In defense of RTO

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The world of work is divided. Companies are implementing RTO (Return To Office) policies. Employees are refusing to come in. Are employers just “old school” and not understanding the capabilities of technology? Do employees just want to stay home and work in their pajamas? No, to both questions.

I am a people manager. I like working in the office. I prefer to be in the office five days a week. I have a short commute by Toronto standards. I don’t expect my team to be in the office every day and believe that what suits me does not necessarily suit others.

I started my career in an in-office environment. I think that the benefits are often misunderstood. I was fascinated to see that Zoom implemented a mandatory two days in-person per week policy. It’s Zoom - they (as a business) benefit the least from a return to office!

For me, there are three key reasons why working in person is beneficial. This is based on what I’ve seen and on conversations with leaders and individual contributors.

1. Collaboration

It’s hard to collaborate remotely. Ideation and alignment are easier when working in person. In terms of ideation, our brains seem to kick into a higher gear. If you whiteboard, online whiteboarding just isn’t the same. In terms of alignment, something just seems to be missed in translation when people are communicating remotely. It is hard for all of us to stay focused, especially in larger or longer virtual meetings. And somebody’s wifi breaks because of that snowstorm in any of Calgary, Montreal, Toronto, or Winnipeg.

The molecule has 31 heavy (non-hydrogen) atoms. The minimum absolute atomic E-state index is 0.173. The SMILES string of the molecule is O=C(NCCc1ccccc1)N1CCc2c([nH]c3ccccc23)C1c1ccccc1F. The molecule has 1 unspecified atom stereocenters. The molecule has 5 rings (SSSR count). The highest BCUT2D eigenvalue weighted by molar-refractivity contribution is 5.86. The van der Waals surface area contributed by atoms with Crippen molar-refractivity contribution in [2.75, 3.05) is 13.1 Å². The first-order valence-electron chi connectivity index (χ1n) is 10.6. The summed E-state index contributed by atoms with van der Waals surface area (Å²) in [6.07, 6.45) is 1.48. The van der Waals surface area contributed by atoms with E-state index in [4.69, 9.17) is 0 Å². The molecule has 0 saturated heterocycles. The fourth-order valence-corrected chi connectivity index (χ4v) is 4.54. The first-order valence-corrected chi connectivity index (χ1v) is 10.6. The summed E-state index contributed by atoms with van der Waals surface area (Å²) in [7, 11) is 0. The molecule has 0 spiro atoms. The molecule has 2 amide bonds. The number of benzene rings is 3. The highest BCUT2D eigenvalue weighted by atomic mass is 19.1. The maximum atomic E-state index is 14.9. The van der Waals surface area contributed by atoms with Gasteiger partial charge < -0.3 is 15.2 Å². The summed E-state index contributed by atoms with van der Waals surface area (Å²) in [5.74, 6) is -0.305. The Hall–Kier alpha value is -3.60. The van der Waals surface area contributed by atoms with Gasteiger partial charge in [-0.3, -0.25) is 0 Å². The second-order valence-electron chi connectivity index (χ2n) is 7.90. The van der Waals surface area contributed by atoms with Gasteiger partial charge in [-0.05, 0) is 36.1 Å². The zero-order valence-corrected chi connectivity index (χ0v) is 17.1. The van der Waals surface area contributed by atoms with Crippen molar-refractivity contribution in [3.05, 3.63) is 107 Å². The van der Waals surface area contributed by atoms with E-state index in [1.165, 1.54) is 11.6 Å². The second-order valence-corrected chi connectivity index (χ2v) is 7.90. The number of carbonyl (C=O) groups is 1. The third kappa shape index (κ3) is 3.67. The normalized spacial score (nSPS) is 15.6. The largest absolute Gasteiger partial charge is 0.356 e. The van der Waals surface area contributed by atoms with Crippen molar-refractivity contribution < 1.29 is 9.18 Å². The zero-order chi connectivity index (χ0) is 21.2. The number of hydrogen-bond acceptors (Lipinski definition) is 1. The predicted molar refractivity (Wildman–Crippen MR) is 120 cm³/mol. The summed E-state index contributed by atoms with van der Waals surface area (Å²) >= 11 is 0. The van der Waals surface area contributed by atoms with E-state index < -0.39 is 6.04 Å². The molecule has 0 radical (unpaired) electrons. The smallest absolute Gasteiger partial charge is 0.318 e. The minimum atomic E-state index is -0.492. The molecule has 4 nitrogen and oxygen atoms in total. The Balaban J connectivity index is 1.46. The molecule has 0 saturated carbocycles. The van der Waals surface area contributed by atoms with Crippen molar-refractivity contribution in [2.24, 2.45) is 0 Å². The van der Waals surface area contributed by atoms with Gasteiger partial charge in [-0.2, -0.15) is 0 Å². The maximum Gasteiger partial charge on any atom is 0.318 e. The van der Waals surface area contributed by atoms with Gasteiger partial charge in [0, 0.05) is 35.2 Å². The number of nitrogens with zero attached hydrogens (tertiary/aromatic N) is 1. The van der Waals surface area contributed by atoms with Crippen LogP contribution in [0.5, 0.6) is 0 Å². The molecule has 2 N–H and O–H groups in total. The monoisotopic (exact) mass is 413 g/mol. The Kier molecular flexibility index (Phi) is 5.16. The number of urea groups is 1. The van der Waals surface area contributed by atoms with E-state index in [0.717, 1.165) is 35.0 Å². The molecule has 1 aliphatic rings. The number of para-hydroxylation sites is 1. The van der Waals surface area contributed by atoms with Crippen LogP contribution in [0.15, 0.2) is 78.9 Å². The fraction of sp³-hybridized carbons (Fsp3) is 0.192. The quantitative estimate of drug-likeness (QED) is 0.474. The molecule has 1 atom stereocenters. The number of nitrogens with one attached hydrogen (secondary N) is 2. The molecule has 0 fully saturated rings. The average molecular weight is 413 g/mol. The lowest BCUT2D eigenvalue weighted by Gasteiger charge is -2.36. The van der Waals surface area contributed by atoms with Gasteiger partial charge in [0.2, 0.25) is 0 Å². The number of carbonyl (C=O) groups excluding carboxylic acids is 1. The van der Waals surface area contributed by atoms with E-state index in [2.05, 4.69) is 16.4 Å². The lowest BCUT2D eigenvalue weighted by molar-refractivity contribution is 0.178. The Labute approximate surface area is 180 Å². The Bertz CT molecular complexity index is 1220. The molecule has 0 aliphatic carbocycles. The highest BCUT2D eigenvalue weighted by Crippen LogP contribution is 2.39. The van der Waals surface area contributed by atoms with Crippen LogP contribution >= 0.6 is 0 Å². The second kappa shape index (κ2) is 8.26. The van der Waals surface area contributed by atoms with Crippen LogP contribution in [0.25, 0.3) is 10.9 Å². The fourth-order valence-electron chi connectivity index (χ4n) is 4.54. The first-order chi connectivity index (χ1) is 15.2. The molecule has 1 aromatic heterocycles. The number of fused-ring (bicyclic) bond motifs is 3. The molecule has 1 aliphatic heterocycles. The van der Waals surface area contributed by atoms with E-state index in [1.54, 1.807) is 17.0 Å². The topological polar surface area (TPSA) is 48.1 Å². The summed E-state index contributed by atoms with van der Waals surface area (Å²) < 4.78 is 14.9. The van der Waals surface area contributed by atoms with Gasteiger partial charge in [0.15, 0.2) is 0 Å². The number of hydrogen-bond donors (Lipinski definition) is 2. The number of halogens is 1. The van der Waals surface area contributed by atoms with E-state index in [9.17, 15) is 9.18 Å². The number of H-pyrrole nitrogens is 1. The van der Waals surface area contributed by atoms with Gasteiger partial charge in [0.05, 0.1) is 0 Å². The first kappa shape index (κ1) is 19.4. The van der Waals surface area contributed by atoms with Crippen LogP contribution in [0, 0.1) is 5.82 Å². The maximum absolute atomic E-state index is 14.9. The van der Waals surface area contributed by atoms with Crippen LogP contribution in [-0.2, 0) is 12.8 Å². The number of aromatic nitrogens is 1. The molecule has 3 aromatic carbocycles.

2. Learning

Day-to-day tasks to be completed are often identical when working in-person and remotely. However, the support on tasks and projects will be completely different. Remotely, you can spin your wheels for three hours. In person, the barrier of asking for help is minimal and things can be resolved much faster. Feedback, which I’ve written about recently, is much better given and received in person. That coffee or lunch walk with colleagues or your boss is also an exceptional learning experience. Hearing what your boss is thinking about can help you gain a new perspective. That’s much easier in person.

3. Connection

It is easier to get to know people, as people, in person. Virtually, all of your touchpoints are scheduled as work meetings. In person, conversations happen organically and often about things that bond people. Tone and body language are either nonexistent or easily misunderstood through virtual channels. We are all just people, with our own lives and challenges, trying to do our best. The virtual world makes us forget that. The virtual world is harder on us mentally because of its isolation.

Back to Zoom. When Zoom implemented their RTO policy, they had a radius cut-off of 50 miles. That’s what they deemed “pros outweigh the cons” for the company and employee.

If you can be in the office once or twice a week, I’d suggest you do it. Figure out a day when your team members can be there. It can benefit you and the team in many unexpected ways.

If your team is looking for a way to see and track your RTO, you can now use HRIS platforms like Collage with powerful Time Off functionality. You and your team can see who is in the office on Slack and your Google, Outlook, and Apple calendars. You can also send Surveys to your team, to gauge the desire and openness to different types of RTO policies.

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